The key to establishing a good fit is to do detailed research on your prospective institution. Scan the department’s faculty pages and shortlist professors whose work aligns with yours. This alignment does not have to be perfect: each professor does not need to work with your exact area, time period, theme, and approach, though it is important their research interests intersect in at least one meaningful way with the work you want to pursue.

Having meaningful overlaps with two-to-three professors is usually the sign of good fit. Once you have this shortlist, look into each professor’s work a bit more. What has their previous research focused on? What are they working on now? What is one element of their work that speaks to your interests? Having answers to these questions is important because you do not simply want to list professor’s names. Rather, when mentioning each professor in your statement, you should also briefly state within the same sentence how the connection between their work and yours may be productive. Doing this means your research fit is immediately clear to the admissions committee. It shows the committee you have looked carefully at their program, and thought deeply about how professors’ research complements your own.

Apart from overlaps with professors’ interests, the research fit also deals with other university resources such as its libraries, certificate programs, and research centres. It is crucial to be aware of how resources outside your prospective department can complement your work. Once again, the connection must be specific and meaningful. Saying a university has an excellent library or a good certificate program for your subfield does little to establish your fit. You should mention what specific element of each makes it significant for your work, and how you could potentially utilize it in the future. Demonstrating such an awareness of the full resources available makes a good impression on the committee. It also allows you to clarify whether the institution in question is a good fit for you overall, and how your research could potentially take shape there.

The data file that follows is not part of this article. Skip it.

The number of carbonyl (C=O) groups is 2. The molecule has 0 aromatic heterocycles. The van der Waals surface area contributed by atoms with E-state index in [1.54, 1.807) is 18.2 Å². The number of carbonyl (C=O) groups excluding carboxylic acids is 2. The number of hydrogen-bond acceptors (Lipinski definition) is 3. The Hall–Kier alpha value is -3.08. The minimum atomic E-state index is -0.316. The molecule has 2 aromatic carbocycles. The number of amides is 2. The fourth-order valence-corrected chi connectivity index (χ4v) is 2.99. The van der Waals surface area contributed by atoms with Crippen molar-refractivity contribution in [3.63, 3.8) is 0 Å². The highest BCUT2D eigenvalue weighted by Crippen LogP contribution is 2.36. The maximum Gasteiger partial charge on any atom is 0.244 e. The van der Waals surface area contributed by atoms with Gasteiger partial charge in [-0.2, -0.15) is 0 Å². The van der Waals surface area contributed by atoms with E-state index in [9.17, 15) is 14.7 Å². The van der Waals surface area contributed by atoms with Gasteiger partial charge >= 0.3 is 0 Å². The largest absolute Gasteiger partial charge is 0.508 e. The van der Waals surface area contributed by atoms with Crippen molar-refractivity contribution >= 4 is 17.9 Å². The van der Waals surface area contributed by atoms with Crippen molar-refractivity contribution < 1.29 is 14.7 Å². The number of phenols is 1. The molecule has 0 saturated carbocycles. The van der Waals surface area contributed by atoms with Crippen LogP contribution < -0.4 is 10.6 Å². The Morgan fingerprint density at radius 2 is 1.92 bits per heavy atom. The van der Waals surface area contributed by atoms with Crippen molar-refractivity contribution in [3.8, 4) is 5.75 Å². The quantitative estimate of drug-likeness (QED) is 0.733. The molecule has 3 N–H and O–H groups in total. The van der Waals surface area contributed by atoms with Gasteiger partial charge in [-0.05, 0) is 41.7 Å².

General Advice:

While the above sections deal with the content of the statement of purpose, it is also good to think about the form of this document. For such a statement to read well, paragraphing is absolutely crucial. The information you present should not be muddled and mixed together when presented, but each paragraph should have a clear purpose, one you should be aware of when writing. If you are defining your research project in one-to-two paragraphs, for example, do not talk about your academic trajectory or fit in the same place. Leave these tasks for the following paragraphs. Overall, it is incredibly important for the sake of clarity that each paragraph be allowed to fulfil its purpose without interference from other ideas. After this is done, you can use linking sentences to then connect these internally coherent paragraphs in an organic way. Proceeding this way means your information will be organized and easy for the reader to absorb.

Finally, remember that a well-executed statement of purpose is a very time-intensive affair. Ensuring that all the above information is presented within the word limit in an engaging and intelligible manner requires putting the statement through several rounds of revision. This is a key element of the graduate school application and so even 3-5 rounds of revision are time well spent. Be sure to start writing the initial drafts early. Show them to peers and professors. Revise accordingly.